Julie Papp

Julie Papp

February 17, 2014

One woman dreamed of a thermometer; the other heard a voice at the carwash.

Both found themselves unexpectedly called upon to share their testimonies of faith at the Edmonton Catholic Renewal Services prayer breakfast when the scheduled speaker became ill.

A few weeks ago, Julie Papp dreamt of a thermometer. The thermometer was set at 17. The next day she picked up a French newspaper in the mail, and on the last page was a huge photo of a thermometer with the temperature reading 17.

"You know that when God speaks to us, we are always so thrilled. Do you know what 17 is in Scriptures? It means victory," Papp said.

"The Lord told me that he had set my thermometer at 17, and he has set your thermometer at 17."

It is a reminder to people, she said, that they are not defeated; they are set for victory through Christ.

Papp attends every monthly prayer breakfast, hosted at the Chateau Louis Conference Centre. She plays the keyboard with the worship band, Dayspring CCR.

She had a sense that she would be bringing a word to others, but not until the morning of the Feb. 8 breakfast was she asked to step in as a last-minute substitute.

So Papp spent some quiet time at home with the Lord. She could see a spotlight, and people were scattering from the spotlight, evading it.

"They were running from the light of the Holy Spirit. The Holy Spirit wanted to penetrate their hearts and expose the true condition of their hearts. He is calling us deeper, and calling us to have the spirit of Phinehas," she said.

Phinehas was a high priest of Israel during the Exodus. He is commended for having stopped Israel's fall to idolatrous practices, as well as for stopping the desecration of God's sanctuary.

Papp prayed for the spirit of Phinehas to be released upon everyone at the prayer breakfast so they might have a thirst for God.

Her central message is that God will not tolerate a lukewarm, halfhearted attitude towards him.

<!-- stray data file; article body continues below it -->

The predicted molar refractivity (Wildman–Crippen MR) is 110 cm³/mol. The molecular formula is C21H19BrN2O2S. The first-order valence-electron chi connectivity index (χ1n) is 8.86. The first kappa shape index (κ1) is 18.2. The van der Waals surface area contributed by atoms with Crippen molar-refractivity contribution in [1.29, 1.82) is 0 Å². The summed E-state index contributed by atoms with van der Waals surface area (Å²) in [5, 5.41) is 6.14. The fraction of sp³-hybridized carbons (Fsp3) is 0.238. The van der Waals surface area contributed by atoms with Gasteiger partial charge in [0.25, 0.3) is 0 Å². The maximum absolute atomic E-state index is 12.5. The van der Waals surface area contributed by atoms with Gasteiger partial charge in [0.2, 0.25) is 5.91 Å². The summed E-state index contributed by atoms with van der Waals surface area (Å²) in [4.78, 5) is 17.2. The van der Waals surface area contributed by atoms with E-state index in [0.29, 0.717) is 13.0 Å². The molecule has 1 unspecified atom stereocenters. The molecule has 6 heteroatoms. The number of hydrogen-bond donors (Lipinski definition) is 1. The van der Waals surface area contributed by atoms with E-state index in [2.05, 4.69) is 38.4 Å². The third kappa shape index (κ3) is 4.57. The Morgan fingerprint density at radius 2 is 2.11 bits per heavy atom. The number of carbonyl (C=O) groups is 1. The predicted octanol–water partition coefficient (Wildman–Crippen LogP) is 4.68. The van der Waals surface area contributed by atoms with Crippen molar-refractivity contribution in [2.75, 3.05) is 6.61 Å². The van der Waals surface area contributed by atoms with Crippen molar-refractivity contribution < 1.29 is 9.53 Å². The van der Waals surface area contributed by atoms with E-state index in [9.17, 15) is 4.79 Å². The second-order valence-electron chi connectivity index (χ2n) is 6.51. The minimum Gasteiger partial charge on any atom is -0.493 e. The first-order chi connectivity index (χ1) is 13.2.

"We've been hearing a lot of prophetic words out there of a judgment that is coming. But God is saying, 'Judge yourself now.' Allow the Spirit of truth to fully examine your heart," said Papp.

God also spoke to Mary Ann Sosa. She was at a carwash and having a conversation with God. All of the water was swishing around her, and she heard a voice say, "Be on deck."

God was telling her, she said, that if she was asked to speak at the prayer breakfast, then do it, because it was his story and not hers. Sure enough, Sosa was also asked at the last minute to fill in as a speaker.

"About 10 years ago I was going through a very difficult time with my job. I had a great job. I was working for a big telecommunications company, but at that time there was a lot of downsizing and my workload expanded," said Sosa.

She had children at home, yet worked 12-hour days. Even when she arrived home, she would isolate herself in the bedroom and continue working more.

A turning point came when her daughter's teacher asked to speak with her. Her daughter was in Grade 1, and the teacher showed Sosa a family picture that her daughter had drawn.

The drawing showed her husband and their two children building a snowman in the yard, but Sosa was not shown in the drawing. Their house was in the background.

Mary Ann Sosa

Mary Ann Sosa

When the teacher asked why her mother was not in the drawing, the girl replied that she could not be seen in the picture because she was in her bedroom working.

"That was the most hurtful thing I could hear from my daughter because anybody who knows me knows that it took us 11 years to have a baby. So to hear that from my daughter was painful, and I didn't really like my job anymore. It wasn't the job I was meant to do," said Sosa.

Unfortunately, she had to remain at the job because her husband was unemployed at the time, and she was the family breadwinner.


"Day in, day out, I didn't want to get up in the morning. I think it was classic burnout. I didn't want to go to work, but I didn't really have a choice either," she said.

Recently she found a prayer journal that she kept at that time, and on its pages were her frustrations, pains and anxieties that she shared with God.

"It was a very painful book to read because it contained all of my sorrows," said Sosa.

Instead of using the journal to share her burdens, on Sept. 15, 2003 she wrote a prayer to God. Her prayer spoke of a great new job that paid well and allowed her to spend more time with her children. She prayed that she wanted to drive them to school and go travelling together.

"I look back on these words that I wrote over 10 years ago, and everything has been fulfilled," said Sosa.


"Nine months after I wrote this, my company offered severance packages. I was first in line. I got a year-and-a-half severance pay, time which I used to spend with my kids."

Her husband soon landed a job. After 18 months off, she got a new job with the Government of Alberta, which was more fulfilling and allowed her family time to travel.

"I praise God for answering all of the prayers that I put in this prayer journal," she rejoiced.

In November 2013, she and her husband went on a pilgrimage to the Holy Land. She shared a short video of their trip. Titled In Jesus' Footsteps, the video contained music, Bible passages, and showed such images as King David's Tomb, St. Joseph's home and workshop, and the Jordan River where Jesus was baptized.

The next prayer breakfast will be March 8 with Father Luan Vu, associate pastor at Edmonton's St. Theresa Parish.